Culture

Breast Cancer and Cosmetic Surgeons

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Today I’m thinking of my youngest sister Carolyn and the struggle she’s had with breast cancer. It hasn’t been easy for her. For one thing, she had to undergo a (single) mastectomy two years ago that left her with a new body to adapt to. As a man, I cannot imagine what it must be like to have a part of your body removed, especially a part that, for women at least, can be such a focal point in their lives.

I have another sister with cancer. Susan had a form of lung cancer. A smoker for many years, her cancer was discovered seven years ago. While she didn’t have surgery, she went through a heavy cycle of chemo and radiation, forcing immense lifestyle changes. Always a beautiful woman (in restaurants she turns heads), she decided she wasn’t going to go the “chemo bald is beautiful” route, so she went out and bought several eye-catching wigs. After all, when it comes to cancer, it’s all about choice.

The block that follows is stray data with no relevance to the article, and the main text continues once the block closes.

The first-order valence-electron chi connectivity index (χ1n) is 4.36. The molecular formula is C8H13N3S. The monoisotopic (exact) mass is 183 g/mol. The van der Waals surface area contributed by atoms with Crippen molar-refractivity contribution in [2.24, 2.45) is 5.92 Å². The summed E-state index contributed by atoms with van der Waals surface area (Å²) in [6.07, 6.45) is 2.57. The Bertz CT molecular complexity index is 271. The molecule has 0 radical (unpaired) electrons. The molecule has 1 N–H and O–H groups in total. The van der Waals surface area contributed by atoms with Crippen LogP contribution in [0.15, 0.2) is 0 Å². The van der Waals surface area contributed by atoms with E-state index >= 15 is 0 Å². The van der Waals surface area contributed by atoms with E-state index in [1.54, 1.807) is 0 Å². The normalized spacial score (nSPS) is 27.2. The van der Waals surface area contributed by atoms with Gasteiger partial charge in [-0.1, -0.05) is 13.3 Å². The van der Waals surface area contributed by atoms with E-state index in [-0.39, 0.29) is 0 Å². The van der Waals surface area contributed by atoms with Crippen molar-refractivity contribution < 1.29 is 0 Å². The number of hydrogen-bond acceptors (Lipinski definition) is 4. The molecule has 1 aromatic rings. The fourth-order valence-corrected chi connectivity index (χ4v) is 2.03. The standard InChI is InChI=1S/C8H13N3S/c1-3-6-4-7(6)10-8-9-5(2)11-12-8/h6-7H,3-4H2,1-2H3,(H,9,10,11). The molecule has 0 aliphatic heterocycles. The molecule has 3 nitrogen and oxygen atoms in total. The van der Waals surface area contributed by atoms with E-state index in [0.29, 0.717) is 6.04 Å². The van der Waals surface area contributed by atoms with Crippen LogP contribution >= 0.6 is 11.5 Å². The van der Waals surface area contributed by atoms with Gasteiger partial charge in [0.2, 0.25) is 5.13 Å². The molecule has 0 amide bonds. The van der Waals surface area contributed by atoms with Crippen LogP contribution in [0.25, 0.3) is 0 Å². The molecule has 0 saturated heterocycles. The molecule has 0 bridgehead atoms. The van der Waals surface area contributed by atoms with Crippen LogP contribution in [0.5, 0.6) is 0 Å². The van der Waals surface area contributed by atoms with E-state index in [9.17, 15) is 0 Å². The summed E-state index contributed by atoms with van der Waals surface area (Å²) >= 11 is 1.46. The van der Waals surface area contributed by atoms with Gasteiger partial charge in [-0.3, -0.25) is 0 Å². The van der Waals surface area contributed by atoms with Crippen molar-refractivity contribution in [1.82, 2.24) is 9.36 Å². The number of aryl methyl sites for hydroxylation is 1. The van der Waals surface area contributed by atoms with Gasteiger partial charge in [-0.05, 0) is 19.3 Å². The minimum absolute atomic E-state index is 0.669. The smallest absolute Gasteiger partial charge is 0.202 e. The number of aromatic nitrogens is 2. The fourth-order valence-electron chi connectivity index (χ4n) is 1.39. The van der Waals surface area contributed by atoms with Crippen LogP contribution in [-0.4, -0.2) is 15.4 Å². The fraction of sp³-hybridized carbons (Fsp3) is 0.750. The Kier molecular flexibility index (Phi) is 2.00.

I mention choice because after Carolyn’s mastectomy, she was offered chemo and radiation by a bevy of cancer specialists. While chemo and radiation worked for Susan, Carolyn smelled a rat. It just wasn’t her style. She wanted to go the natural route. She and her boyfriend did some research and found a safe drug (from Canada) that pretty much did what chemo did minus the harmful effects. The drug had the approval of her oncologist. It was a controversial move, and a brave one. Carolyn was afraid of “chemo brain” as well as possible weight loss. Bald may be beautiful in old Mr. Clean commercials, but it wasn’t beautiful for her.

Two sisters with cancer is a scary thing, but because Carolyn’s cancer was visible in a way that Susan’s was not, she naturally thought of a breast implant. After some lengthy discussions with her doctor, she went under the plastic surgery knife for breast reconstruction surgery, or a tissue expander. Of course, the surgeon promised her a wonderfully successful implant, a problem-free end result that would very soon have her humming a happy song and shopping at Victoria’s Secret.

“I want my old body back,” Carolyn told me many times. “I’m not about to be stuffing socks in my bra like a two-bit drag queen.”